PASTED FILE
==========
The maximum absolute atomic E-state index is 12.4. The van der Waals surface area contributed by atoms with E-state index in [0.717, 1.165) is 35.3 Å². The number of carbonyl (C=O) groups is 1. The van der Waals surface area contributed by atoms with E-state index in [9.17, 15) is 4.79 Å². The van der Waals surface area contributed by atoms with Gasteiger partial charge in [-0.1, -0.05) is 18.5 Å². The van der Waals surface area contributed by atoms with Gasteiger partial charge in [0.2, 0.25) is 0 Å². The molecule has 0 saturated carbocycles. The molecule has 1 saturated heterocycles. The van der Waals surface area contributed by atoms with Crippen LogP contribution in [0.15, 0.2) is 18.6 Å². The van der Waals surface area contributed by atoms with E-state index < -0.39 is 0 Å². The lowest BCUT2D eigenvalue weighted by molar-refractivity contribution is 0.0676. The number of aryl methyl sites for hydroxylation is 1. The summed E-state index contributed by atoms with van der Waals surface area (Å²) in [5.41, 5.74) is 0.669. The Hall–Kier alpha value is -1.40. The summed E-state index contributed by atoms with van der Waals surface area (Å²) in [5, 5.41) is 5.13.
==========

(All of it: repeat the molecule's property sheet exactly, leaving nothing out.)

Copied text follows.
The maximum absolute atomic E-state index is 12.4. The van der Waals surface area contributed by atoms with E-state index in [0.717, 1.165) is 35.3 Å². The number of carbonyl (C=O) groups is 1. The van der Waals surface area contributed by atoms with E-state index in [9.17, 15) is 4.79 Å². The van der Waals surface area contributed by atoms with Gasteiger partial charge in [-0.1, -0.05) is 18.5 Å². The van der Waals surface area contributed by atoms with Gasteiger partial charge in [0.2, 0.25) is 0 Å². The molecule has 0 saturated carbocycles. The molecule has 1 saturated heterocycles. The van der Waals surface area contributed by atoms with Crippen LogP contribution in [0.15, 0.2) is 18.6 Å². The van der Waals surface area contributed by atoms with E-state index < -0.39 is 0 Å². The lowest BCUT2D eigenvalue weighted by molar-refractivity contribution is 0.0676. The number of aryl methyl sites for hydroxylation is 1. The summed E-state index contributed by atoms with van der Waals surface area (Å²) in [5.41, 5.74) is 0.669. The Hall–Kier alpha value is -1.40. The summed E-state index contributed by atoms with van der Waals surface area (Å²) in [5, 5.41) is 5.13.